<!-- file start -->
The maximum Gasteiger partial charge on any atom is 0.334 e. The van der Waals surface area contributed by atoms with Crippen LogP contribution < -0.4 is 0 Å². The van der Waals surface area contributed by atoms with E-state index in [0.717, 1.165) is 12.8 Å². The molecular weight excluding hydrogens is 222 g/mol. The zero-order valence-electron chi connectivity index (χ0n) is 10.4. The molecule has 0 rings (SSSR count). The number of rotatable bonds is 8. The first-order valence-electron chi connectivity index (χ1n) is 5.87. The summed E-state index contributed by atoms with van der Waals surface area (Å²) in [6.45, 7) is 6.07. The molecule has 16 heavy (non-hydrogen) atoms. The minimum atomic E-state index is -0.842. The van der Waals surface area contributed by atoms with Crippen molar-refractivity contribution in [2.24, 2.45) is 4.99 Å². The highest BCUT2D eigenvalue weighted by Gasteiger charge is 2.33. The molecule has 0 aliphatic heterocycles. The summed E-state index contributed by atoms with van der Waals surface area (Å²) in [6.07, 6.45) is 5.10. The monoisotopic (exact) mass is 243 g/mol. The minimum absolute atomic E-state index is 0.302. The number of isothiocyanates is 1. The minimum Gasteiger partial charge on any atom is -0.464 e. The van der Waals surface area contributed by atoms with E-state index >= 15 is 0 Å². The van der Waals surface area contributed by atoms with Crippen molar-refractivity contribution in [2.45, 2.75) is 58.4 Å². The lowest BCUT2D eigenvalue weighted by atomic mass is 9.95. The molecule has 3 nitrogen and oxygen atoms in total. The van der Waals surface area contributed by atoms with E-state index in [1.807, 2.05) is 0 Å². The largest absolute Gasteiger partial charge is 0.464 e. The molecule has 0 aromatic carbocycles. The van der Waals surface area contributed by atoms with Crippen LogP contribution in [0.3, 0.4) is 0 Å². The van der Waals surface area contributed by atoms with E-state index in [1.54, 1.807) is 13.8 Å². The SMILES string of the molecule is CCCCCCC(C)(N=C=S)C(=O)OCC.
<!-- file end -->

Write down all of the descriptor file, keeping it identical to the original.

The maximum Gasteiger partial charge on any atom is 0.334 e. The van der Waals surface area contributed by atoms with Crippen LogP contribution < -0.4 is 0 Å². The van der Waals surface area contributed by atoms with E-state index in [0.717, 1.165) is 12.8 Å². The molecular weight excluding hydrogens is 222 g/mol. The zero-order valence-electron chi connectivity index (χ0n) is 10.4. The molecule has 0 rings (SSSR count). The number of rotatable bonds is 8. The first-order valence-electron chi connectivity index (χ1n) is 5.87. The summed E-state index contributed by atoms with van der Waals surface area (Å²) in [6.45, 7) is 6.07. The molecule has 16 heavy (non-hydrogen) atoms. The minimum atomic E-state index is -0.842. The van der Waals surface area contributed by atoms with Crippen molar-refractivity contribution in [2.24, 2.45) is 4.99 Å². The highest BCUT2D eigenvalue weighted by Gasteiger charge is 2.33. The molecule has 0 aliphatic heterocycles. The summed E-state index contributed by atoms with van der Waals surface area (Å²) in [6.07, 6.45) is 5.10. The monoisotopic (exact) mass is 243 g/mol. The minimum absolute atomic E-state index is 0.302. The number of isothiocyanates is 1. The minimum Gasteiger partial charge on any atom is -0.464 e. The van der Waals surface area contributed by atoms with E-state index >= 15 is 0 Å². The van der Waals surface area contributed by atoms with Crippen molar-refractivity contribution in [2.45, 2.75) is 58.4 Å². The lowest BCUT2D eigenvalue weighted by atomic mass is 9.95. The molecule has 3 nitrogen and oxygen atoms in total. The van der Waals surface area contributed by atoms with E-state index in [1.807, 2.05) is 0 Å². The largest absolute Gasteiger partial charge is 0.464 e. The molecule has 0 aromatic carbocycles. The van der Waals surface area contributed by atoms with Crippen LogP contribution in [0.3, 0.4) is 0 Å². The van der Waals surface area contributed by atoms with E-state index in [1.54, 1.807) is 13.8 Å². The SMILES string of the molecule is CCCCCCC(C)(N=C=S)C(=O)OCC.